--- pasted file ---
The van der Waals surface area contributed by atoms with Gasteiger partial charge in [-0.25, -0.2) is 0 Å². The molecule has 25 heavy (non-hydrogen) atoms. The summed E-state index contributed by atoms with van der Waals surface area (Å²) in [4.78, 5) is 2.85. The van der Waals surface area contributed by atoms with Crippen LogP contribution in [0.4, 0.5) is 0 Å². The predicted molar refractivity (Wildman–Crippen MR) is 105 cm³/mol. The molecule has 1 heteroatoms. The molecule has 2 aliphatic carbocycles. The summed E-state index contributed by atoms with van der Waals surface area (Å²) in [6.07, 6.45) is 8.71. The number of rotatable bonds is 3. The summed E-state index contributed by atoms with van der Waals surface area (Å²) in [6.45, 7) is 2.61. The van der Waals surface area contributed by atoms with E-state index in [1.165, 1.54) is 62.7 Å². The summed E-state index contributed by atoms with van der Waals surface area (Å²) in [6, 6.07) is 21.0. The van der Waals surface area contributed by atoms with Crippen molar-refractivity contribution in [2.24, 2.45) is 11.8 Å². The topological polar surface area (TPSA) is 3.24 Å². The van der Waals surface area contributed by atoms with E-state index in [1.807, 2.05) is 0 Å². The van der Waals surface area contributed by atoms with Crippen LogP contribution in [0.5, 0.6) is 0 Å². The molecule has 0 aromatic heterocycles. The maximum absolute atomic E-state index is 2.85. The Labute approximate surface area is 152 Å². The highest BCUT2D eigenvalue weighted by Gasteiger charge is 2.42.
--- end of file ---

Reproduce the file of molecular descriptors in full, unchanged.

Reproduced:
The van der Waals surface area contributed by atoms with Gasteiger partial charge in [-0.25, -0.2) is 0 Å². The molecule has 25 heavy (non-hydrogen) atoms. The summed E-state index contributed by atoms with van der Waals surface area (Å²) in [4.78, 5) is 2.85. The van der Waals surface area contributed by atoms with Crippen LogP contribution in [0.4, 0.5) is 0 Å². The predicted molar refractivity (Wildman–Crippen MR) is 105 cm³/mol. The molecule has 1 heteroatoms. The molecule has 2 aliphatic carbocycles. The summed E-state index contributed by atoms with van der Waals surface area (Å²) in [6.07, 6.45) is 8.71. The number of rotatable bonds is 3. The summed E-state index contributed by atoms with van der Waals surface area (Å²) in [6.45, 7) is 2.61. The van der Waals surface area contributed by atoms with E-state index in [1.165, 1.54) is 62.7 Å². The summed E-state index contributed by atoms with van der Waals surface area (Å²) in [6, 6.07) is 21.0. The van der Waals surface area contributed by atoms with Crippen molar-refractivity contribution in [2.24, 2.45) is 11.8 Å². The topological polar surface area (TPSA) is 3.24 Å². The van der Waals surface area contributed by atoms with E-state index in [1.807, 2.05) is 0 Å². The van der Waals surface area contributed by atoms with Crippen LogP contribution in [0.5, 0.6) is 0 Å². The molecule has 0 aromatic heterocycles. The maximum absolute atomic E-state index is 2.85. The Labute approximate surface area is 152 Å². The highest BCUT2D eigenvalue weighted by Gasteiger charge is 2.42.